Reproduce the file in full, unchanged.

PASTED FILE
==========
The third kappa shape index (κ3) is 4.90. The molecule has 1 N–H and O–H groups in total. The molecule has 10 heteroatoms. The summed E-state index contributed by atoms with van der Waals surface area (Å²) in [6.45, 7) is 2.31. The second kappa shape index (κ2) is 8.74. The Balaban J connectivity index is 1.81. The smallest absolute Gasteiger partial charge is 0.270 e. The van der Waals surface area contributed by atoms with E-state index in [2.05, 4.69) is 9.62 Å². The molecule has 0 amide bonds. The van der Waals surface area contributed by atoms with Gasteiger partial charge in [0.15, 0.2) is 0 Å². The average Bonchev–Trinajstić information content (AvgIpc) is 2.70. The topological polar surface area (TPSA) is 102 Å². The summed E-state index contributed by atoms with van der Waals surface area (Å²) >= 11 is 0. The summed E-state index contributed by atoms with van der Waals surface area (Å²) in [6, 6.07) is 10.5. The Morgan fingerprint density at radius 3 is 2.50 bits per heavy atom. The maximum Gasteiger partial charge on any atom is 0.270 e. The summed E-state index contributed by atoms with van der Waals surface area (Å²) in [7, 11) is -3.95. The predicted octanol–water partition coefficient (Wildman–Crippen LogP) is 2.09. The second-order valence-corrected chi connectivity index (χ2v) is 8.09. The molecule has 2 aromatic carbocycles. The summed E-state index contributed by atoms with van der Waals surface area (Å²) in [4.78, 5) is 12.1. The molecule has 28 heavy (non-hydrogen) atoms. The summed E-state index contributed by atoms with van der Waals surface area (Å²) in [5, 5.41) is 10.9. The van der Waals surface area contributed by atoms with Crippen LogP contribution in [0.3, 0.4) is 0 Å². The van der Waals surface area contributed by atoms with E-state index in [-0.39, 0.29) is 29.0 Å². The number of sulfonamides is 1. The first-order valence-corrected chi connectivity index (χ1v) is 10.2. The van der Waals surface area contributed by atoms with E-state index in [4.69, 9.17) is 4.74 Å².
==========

The third kappa shape index (κ3) is 4.90. The molecule has 1 N–H and O–H groups in total. The molecule has 10 heteroatoms. The summed E-state index contributed by atoms with van der Waals surface area (Å²) in [6.45, 7) is 2.31. The second kappa shape index (κ2) is 8.74. The Balaban J connectivity index is 1.81. The smallest absolute Gasteiger partial charge is 0.270 e. The van der Waals surface area contributed by atoms with E-state index in [2.05, 4.69) is 9.62 Å². The molecule has 0 amide bonds. The van der Waals surface area contributed by atoms with Gasteiger partial charge in [0.15, 0.2) is 0 Å². The average Bonchev–Trinajstić information content (AvgIpc) is 2.70. The topological polar surface area (TPSA) is 102 Å². The summed E-state index contributed by atoms with van der Waals surface area (Å²) >= 11 is 0. The summed E-state index contributed by atoms with van der Waals surface area (Å²) in [6, 6.07) is 10.5. The Morgan fingerprint density at radius 3 is 2.50 bits per heavy atom. The maximum Gasteiger partial charge on any atom is 0.270 e. The summed E-state index contributed by atoms with van der Waals surface area (Å²) in [7, 11) is -3.95. The predicted octanol–water partition coefficient (Wildman–Crippen LogP) is 2.09. The second-order valence-corrected chi connectivity index (χ2v) is 8.09. The molecule has 2 aromatic carbocycles. The summed E-state index contributed by atoms with van der Waals surface area (Å²) in [4.78, 5) is 12.1. The molecule has 28 heavy (non-hydrogen) atoms. The summed E-state index contributed by atoms with van der Waals surface area (Å²) in [5, 5.41) is 10.9. The van der Waals surface area contributed by atoms with Crippen LogP contribution in [0.3, 0.4) is 0 Å². The van der Waals surface area contributed by atoms with E-state index in [-0.39, 0.29) is 29.0 Å². The number of sulfonamides is 1. The first-order valence-corrected chi connectivity index (χ1v) is 10.2. The van der Waals surface area contributed by atoms with E-state index in [4.69, 9.17) is 4.74 Å².